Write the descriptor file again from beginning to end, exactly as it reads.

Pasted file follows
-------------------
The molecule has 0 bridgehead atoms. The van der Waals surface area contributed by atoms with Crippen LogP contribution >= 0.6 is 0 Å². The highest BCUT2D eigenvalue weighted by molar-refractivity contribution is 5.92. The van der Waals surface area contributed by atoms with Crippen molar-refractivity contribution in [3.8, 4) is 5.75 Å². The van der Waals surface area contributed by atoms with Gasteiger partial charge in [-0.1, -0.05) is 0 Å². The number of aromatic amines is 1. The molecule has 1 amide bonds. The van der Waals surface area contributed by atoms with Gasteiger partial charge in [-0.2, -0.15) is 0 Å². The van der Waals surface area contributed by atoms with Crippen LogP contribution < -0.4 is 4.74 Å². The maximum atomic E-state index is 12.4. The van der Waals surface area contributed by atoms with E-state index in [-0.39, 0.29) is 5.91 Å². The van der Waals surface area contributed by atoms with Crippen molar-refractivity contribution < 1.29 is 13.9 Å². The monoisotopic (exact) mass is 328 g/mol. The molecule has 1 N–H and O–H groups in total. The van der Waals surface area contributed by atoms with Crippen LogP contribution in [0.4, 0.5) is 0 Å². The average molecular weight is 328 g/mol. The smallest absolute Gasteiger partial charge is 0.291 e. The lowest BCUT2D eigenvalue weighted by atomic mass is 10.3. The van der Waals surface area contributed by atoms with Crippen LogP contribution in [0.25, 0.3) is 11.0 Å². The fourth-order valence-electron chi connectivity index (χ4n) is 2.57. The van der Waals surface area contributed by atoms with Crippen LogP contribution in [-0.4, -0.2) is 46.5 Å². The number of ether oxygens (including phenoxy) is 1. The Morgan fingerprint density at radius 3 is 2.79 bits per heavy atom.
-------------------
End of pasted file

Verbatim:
The molecule has 0 bridgehead atoms. The van der Waals surface area contributed by atoms with Crippen LogP contribution >= 0.6 is 0 Å². The highest BCUT2D eigenvalue weighted by molar-refractivity contribution is 5.92. The van der Waals surface area contributed by atoms with Crippen molar-refractivity contribution in [3.8, 4) is 5.75 Å². The van der Waals surface area contributed by atoms with Gasteiger partial charge in [-0.1, -0.05) is 0 Å². The number of aromatic amines is 1. The molecule has 1 amide bonds. The van der Waals surface area contributed by atoms with Gasteiger partial charge in [-0.2, -0.15) is 0 Å². The van der Waals surface area contributed by atoms with Crippen LogP contribution < -0.4 is 4.74 Å². The maximum atomic E-state index is 12.4. The van der Waals surface area contributed by atoms with E-state index in [-0.39, 0.29) is 5.91 Å². The van der Waals surface area contributed by atoms with Crippen molar-refractivity contribution < 1.29 is 13.9 Å². The monoisotopic (exact) mass is 328 g/mol. The molecule has 1 N–H and O–H groups in total. The van der Waals surface area contributed by atoms with Crippen LogP contribution in [0.4, 0.5) is 0 Å². The average molecular weight is 328 g/mol. The smallest absolute Gasteiger partial charge is 0.291 e. The lowest BCUT2D eigenvalue weighted by atomic mass is 10.3. The van der Waals surface area contributed by atoms with Crippen LogP contribution in [0.25, 0.3) is 11.0 Å². The fourth-order valence-electron chi connectivity index (χ4n) is 2.57. The van der Waals surface area contributed by atoms with Crippen LogP contribution in [-0.4, -0.2) is 46.5 Å². The number of ether oxygens (including phenoxy) is 1. The Morgan fingerprint density at radius 3 is 2.79 bits per heavy atom.